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So you have contracted a virus that has taken over your computer and you can’t even start to try to solve the problem. Signs of a PC potentially infected with malware: slower than normal performance, the recent appearance of many pop-up windows and other strange problems. It is possible that your system has been infected with a virus, spyware or other malicious virus – even if you have installed an antivirus program. Yes, unusual behavior is sometimes the result of hardware problems, but it is best to remove malware first if your PC is performing well.
One of the most common questions asked by readers infected with computer viruses is: “How can I get rid of a virus if I can’t even start a Windows antivirus scan? Fortunately, there are a number of free and relatively easy-to-use tools that can help you.
Almost everyone will experience some kind of malware infection during their computer life, but if you know what to do, you can remove a virus from your PC or laptop yourself.
To remove a virus from your laptop or PC:
Use the safe mode
If you have a very persistent malicious infection, you may need to scan for malware outside your normal Windows system. To do this, you must start Windows in safe mode so that it does not load normal boot applications – including, we hope, this malicious software. Run a Windows Defender scan and then a Malwarebytes scan in safe mode, and you may be more likely than usual to remove malware.
To start in safe mode on Windows 8 or 10, hold down the Shift key while clicking Restart, then select Troubleshooting > Advanced Options > Windows Start Settings > Restart > Safe Mode. On Windows 7, press the F8 key while your computer is booting, and you will see a boot options menu where you can select the safe mode.
Delete your temporary files.
Once you are in safe mode, you must scan your computer for viruses. But before you do, make sure you delete your temporary files. This helps the antivirus scanning process free up space on your hard drive and may even eliminate malware. You should do this using Disk Cleaning. Under Windows 10, you can type “Cleaning the disk” in the search bar. You can also press Start and select Disk Cleaning.
Computers have certainly made our lives easier. But it is also true that we are dealing with viruses, malware, worms, Trojans and more. They can infect your computer at any time, and they can be torture to get rid of them.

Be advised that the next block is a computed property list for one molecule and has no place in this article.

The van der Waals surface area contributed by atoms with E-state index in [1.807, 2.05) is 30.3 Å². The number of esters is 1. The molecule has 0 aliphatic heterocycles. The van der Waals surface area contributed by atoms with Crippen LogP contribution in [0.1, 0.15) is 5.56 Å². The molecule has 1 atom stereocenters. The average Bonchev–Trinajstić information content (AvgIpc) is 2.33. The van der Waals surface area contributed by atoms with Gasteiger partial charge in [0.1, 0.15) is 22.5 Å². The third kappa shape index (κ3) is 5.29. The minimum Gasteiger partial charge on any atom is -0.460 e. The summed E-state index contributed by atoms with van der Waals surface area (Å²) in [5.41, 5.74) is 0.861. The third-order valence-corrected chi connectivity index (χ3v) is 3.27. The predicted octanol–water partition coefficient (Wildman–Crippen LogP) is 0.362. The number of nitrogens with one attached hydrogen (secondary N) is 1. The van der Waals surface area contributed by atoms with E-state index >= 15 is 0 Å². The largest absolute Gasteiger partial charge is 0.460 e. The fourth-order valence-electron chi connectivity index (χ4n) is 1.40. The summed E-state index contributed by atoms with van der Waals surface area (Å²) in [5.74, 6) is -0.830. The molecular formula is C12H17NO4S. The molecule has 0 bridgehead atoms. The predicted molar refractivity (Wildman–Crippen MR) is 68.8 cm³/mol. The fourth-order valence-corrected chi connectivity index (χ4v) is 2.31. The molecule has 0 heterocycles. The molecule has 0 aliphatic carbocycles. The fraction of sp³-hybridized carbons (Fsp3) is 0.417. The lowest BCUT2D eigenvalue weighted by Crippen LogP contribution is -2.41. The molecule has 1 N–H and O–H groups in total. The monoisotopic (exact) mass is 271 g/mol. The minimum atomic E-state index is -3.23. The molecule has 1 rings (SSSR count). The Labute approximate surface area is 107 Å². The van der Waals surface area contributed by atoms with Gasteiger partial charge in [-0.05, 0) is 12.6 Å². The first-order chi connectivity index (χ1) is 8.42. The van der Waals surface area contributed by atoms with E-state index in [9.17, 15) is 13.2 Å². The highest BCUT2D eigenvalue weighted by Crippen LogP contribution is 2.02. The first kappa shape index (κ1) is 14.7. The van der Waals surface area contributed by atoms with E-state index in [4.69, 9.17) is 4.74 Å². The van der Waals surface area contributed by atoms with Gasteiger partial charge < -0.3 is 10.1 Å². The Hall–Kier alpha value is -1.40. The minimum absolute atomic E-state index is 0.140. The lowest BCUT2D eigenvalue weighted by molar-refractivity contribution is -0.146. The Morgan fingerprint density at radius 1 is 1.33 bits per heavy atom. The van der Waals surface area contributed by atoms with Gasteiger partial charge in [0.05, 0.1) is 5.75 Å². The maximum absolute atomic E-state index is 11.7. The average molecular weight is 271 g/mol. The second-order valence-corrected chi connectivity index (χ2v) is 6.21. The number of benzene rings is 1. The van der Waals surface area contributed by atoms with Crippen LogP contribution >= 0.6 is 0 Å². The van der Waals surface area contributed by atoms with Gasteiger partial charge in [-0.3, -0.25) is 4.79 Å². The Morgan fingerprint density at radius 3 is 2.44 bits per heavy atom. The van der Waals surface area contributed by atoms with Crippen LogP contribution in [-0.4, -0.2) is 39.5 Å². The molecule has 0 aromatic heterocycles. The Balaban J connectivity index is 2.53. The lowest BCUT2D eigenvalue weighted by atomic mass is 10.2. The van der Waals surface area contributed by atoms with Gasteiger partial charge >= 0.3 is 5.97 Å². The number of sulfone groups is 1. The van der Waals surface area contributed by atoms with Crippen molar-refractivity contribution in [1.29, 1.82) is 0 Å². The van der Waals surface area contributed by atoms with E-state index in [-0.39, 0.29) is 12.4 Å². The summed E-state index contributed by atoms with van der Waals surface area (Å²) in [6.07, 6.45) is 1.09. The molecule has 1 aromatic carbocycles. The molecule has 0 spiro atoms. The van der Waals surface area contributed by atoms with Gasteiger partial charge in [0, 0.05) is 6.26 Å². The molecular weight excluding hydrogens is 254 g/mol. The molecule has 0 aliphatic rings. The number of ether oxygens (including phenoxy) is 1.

Determination of malware load points
Malware, like any other active program, must be loaded to cause damage. Once you have secure access to the infected drive, first check the general starting points to detect any signs of infection. A list of the most common starting points can be found in the AutoStart entry point manual and in the list of ShellOpen control keys. This task is best performed by experienced users. If you accidentally delete or change a legitimate setting, save the registry before you start.
Stop more infections
These programs may damage your system files or other Windows settings. A common feature of malware is to change your browser’s home page, which could reinfect your computer. They can also prevent you from surfing, posting ads or just being boring.
Before starting your browser, check your login settings and home page. To do this with Internet Explorer, in Windows 10, click on the Start button, select Control Panel, then Internet Options. In the General tab, search for the home page settings, then make sure it is not a strange website. For Firefox, Chrome or Edge, look for the homepage setting in the browser configuration window.
Insert your Windows installation disc into the DVD drive. If you do not have a Windows 7 disk at retail, your computer has received a disk from the Windows 7 operating system.
Restart your computer and ap
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CCNA, Web Developer, PC Troubleshooter
I am a computer enthusiast and a practicing IT Professional. I have years of experience behind me in computer programming, hardware troubleshooting and repair. I specialise in Web Development and Database Design. I also have a CCNA certification for Network Design and Troubleshooting.